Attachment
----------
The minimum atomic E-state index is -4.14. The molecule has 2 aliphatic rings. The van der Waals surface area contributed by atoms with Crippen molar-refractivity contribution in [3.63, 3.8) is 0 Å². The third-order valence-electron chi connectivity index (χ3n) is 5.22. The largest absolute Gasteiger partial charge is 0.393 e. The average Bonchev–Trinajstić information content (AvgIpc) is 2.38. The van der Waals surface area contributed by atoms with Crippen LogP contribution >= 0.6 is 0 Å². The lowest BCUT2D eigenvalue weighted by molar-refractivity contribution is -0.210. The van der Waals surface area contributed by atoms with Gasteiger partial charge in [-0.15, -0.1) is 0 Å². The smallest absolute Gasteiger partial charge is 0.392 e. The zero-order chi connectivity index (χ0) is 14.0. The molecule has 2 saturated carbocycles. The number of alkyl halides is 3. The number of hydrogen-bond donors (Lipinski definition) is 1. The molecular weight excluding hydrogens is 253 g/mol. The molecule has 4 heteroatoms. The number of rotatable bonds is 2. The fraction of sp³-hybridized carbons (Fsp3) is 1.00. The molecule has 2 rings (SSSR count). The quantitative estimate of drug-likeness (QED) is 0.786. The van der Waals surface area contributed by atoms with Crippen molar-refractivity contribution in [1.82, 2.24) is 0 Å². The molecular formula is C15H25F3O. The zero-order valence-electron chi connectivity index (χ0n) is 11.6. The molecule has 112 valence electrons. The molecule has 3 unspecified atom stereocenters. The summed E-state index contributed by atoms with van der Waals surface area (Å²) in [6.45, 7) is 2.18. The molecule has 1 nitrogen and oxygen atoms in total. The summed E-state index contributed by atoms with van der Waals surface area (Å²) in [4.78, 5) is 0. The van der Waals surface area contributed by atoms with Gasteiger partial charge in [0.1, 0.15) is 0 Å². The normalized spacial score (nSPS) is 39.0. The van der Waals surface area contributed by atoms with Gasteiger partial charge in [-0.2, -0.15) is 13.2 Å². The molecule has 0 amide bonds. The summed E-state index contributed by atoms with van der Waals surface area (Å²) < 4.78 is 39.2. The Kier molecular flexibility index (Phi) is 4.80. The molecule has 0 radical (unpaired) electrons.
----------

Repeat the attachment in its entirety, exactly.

The minimum atomic E-state index is -4.14. The molecule has 2 aliphatic rings. The van der Waals surface area contributed by atoms with Crippen molar-refractivity contribution in [3.63, 3.8) is 0 Å². The third-order valence-electron chi connectivity index (χ3n) is 5.22. The largest absolute Gasteiger partial charge is 0.393 e. The average Bonchev–Trinajstić information content (AvgIpc) is 2.38. The van der Waals surface area contributed by atoms with Crippen LogP contribution >= 0.6 is 0 Å². The lowest BCUT2D eigenvalue weighted by molar-refractivity contribution is -0.210. The van der Waals surface area contributed by atoms with Gasteiger partial charge in [-0.15, -0.1) is 0 Å². The smallest absolute Gasteiger partial charge is 0.392 e. The zero-order chi connectivity index (χ0) is 14.0. The molecule has 2 saturated carbocycles. The number of alkyl halides is 3. The number of hydrogen-bond donors (Lipinski definition) is 1. The molecular weight excluding hydrogens is 253 g/mol. The molecule has 4 heteroatoms. The number of rotatable bonds is 2. The fraction of sp³-hybridized carbons (Fsp3) is 1.00. The molecule has 2 rings (SSSR count). The quantitative estimate of drug-likeness (QED) is 0.786. The van der Waals surface area contributed by atoms with Crippen molar-refractivity contribution in [1.82, 2.24) is 0 Å². The molecular formula is C15H25F3O. The zero-order valence-electron chi connectivity index (χ0n) is 11.6. The molecule has 112 valence electrons. The molecule has 3 unspecified atom stereocenters. The summed E-state index contributed by atoms with van der Waals surface area (Å²) in [6.45, 7) is 2.18. The molecule has 1 nitrogen and oxygen atoms in total. The summed E-state index contributed by atoms with van der Waals surface area (Å²) in [4.78, 5) is 0. The van der Waals surface area contributed by atoms with Gasteiger partial charge in [0.1, 0.15) is 0 Å². The normalized spacial score (nSPS) is 39.0. The van der Waals surface area contributed by atoms with Gasteiger partial charge in [-0.2, -0.15) is 13.2 Å². The molecule has 0 amide bonds. The summed E-state index contributed by atoms with van der Waals surface area (Å²) < 4.78 is 39.2. The Kier molecular flexibility index (Phi) is 4.80. The molecule has 0 radical (unpaired) electrons.